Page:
The freeze and the thaw

Posted on Dec 17, 2013
The freeze and the thaw

This past weekend it snowed enough to soften the edges of the landscape into the easy lines that liken it to a plush, white, lumpy comforter. It’s 12 degrees outside. And I cooked with corn that I met and fell in love with in the sweaty, barefoot soil of August.

How? Freezers. Yes, plural.

ears of corn

Fresh ears of corn, ready for blanching, cutting, and freezing.

 

We bought a small chest freezer (the smallest they make) during our second year in Vermont. Our motivation was uncluttered storage for the meat shares we were buying from local farmers that totaled 15+ pounds in one delivery, and the overflow of produce we brought into the house through our overzealous garden combined with a CSA share (hello, kale!).

The second freezer, an upright jobbie, came from my grandma’s basement when her house passed into a new family’s hands. When the freezer was hers, we all joked that there was secret door in the back through which surprise homemade pies and Pepperidge Farms cakes magically appeared without purchase. The same tricks apparently have followed the unit to my house, because sometimes I swear there are things in there I don’t remember storing.

Into these two stoic white beauties we shove treasures harvested and prepped in season, generally when they’re most bountiful, flavorful, and cheap.

Our game plan is first to stow away versatile ingredients that can be incorporated into dishes throughout the winter, like spinach or chard for dips and frittatas, blueberries for pancakes and smoothies, green beans and peas for soups, and little packages of chopped jalapeño peppers for chili or sauces. There’s also duck and fish from my brother-in-law, frozen shortly after it was caught; and chicken, pork, beef, veal, sausage, and soup bones from my lovely friends at Erba Verde Farms in East Aurora, NY; The Promised Land CSA by the Oles Family Farm in Corfu, NY; and Snug Valley Farm in East Hardwick, VT.

bags of corn

Bags of corn kernels bound for the freezer.

The second priority is fully prepped dishes featuring seasonal produce that we can pull out and thaw for quick meals and entertaining throughout the winter. Pestos (basil, garlic scape, fennel frond), homemade tomato soup, fully baked apple pies, cucumber-mint gazpacho, stuffed jalapeño and hungarian sweet peppers – all ready to serve without the added preservatives of grocery store stuffs.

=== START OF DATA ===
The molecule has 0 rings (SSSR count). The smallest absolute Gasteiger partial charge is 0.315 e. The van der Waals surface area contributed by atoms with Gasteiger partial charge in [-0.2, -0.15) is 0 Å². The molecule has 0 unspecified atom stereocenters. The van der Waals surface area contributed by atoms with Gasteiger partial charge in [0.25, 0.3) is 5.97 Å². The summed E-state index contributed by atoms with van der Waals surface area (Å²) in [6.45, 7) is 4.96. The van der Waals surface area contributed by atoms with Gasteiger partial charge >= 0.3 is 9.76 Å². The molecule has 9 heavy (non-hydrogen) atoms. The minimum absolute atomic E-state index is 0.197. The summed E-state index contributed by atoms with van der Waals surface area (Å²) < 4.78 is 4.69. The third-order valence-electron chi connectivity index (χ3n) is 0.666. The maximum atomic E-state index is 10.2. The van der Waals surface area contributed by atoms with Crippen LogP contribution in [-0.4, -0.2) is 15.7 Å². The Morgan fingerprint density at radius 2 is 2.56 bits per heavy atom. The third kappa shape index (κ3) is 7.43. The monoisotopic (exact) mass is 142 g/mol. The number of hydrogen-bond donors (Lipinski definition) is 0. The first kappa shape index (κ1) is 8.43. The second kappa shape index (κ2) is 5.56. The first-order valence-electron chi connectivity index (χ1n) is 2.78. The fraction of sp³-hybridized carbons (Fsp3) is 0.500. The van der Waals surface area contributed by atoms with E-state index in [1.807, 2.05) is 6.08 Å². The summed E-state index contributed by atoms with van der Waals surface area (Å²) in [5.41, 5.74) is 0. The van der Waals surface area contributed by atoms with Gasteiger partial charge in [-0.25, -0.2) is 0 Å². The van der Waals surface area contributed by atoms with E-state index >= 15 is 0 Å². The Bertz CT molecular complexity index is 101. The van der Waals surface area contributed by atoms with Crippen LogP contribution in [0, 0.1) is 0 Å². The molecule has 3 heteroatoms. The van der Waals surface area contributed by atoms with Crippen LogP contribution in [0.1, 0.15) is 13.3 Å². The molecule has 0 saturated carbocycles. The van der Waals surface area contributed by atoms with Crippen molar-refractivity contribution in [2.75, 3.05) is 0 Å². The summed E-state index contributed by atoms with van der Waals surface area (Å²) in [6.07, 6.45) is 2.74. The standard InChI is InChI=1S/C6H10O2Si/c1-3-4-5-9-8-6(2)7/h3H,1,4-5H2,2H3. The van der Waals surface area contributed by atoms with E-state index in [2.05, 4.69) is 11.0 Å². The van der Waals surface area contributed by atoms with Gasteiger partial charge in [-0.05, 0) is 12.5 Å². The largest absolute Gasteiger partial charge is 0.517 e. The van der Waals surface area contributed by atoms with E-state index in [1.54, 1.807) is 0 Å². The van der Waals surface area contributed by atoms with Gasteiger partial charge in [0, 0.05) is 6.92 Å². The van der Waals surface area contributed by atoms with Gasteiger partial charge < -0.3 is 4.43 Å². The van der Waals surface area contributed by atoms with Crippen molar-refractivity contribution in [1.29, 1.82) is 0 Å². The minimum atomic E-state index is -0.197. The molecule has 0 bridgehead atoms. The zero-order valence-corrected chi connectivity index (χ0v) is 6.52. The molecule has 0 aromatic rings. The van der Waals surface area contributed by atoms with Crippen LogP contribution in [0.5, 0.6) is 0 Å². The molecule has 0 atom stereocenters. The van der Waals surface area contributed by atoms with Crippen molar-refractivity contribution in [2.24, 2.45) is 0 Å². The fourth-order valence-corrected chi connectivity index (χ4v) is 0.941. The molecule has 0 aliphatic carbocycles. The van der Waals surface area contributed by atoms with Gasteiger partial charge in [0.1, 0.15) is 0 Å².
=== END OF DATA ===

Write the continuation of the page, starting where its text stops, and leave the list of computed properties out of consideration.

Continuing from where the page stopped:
Now back to the goddamned corn. Back in August, we got ears and ears and ears from the Promised Land community supported agriculture (CSA) share. Seriously, as a member of their CSA, you could bring several sacks to the farm and fill them with freshly picked corn from the huge wooden cribs that the farmers brought in from the fields by tractor while you waited patiently in the barn. I partook, naturally. Who says “no” to big hauls of produce? So we took several dozen ears home, husked them, blanched them, and then cut the kernels off. Tip #1: get a bundt pan and stand the ear up in the center hole as you cut off the kernels; they’ll fall off neatly into the pan instead of skating off a cutting board in all directions. Tip #2: if you don’t have a bundt pan, which I don’t, use a wide spaghetti bowl with sides, stand the corn upright in the center, and cut with a sharp knife downward on the ear to shave off the kernels while catching them the in the bowl.

frozen corn

A flat bag of frozen corn, which makes it easier to store and break off a small portion as needed.

Tip #3, which comes from my good friend Holloway Constantine Ortman – freeze things like corn, greens, blueberries, grated zucchini, and grilled veggies flat in ziplock freezer bags. Rather than dealing with an avalanche of oddly shaped and partially filled freezer bags or random containers, everything gets filed into a neat library of produce volumes that are easy to check out without losing a toe as they tumble out of the freezer. They can be stacked horizontally or arranged vertically like books on a shelf, depending on your arrangement. Not only is it easier to find what you’re looking for, the thin, flat bags make it convenient to either thaw the whole thing quickly or just break off a corner to use in a smaller recipe.

This weekend, to the harmonious hum of several snowblowers, we liberated a bag of bright yellow corn for loaded corn bread to accompany my mom’s BBQ ribs, and two pans of tortilla casseroles that I made as a gift. Bonus: I didn’t have to brush eight inches of snow off the car, bundle up, and slide my way through Buffalo’s snowy streets to the store for canned corn (which I’m out of). Not only were the kernels I froze more crisp and flavorful than what might have been sitting in my pantry, I got to pat myself on the back that a little extra work in the summer meant a little extra room for laziness come winter.

1 Comment

  1. mom
    December 17, 2013

    as the lucky recipient of the aforementioned corn bread I can say the tiny crunch of the crazy sweet corn made that the BEST cornbread I’ve ever eaten! (and I’m a cornbread snob!) I love the idea of freezing corn in ultra flat packs – good one Holly! BTW, the pictures make it all look as fabulous as I know it to be.

    Reply

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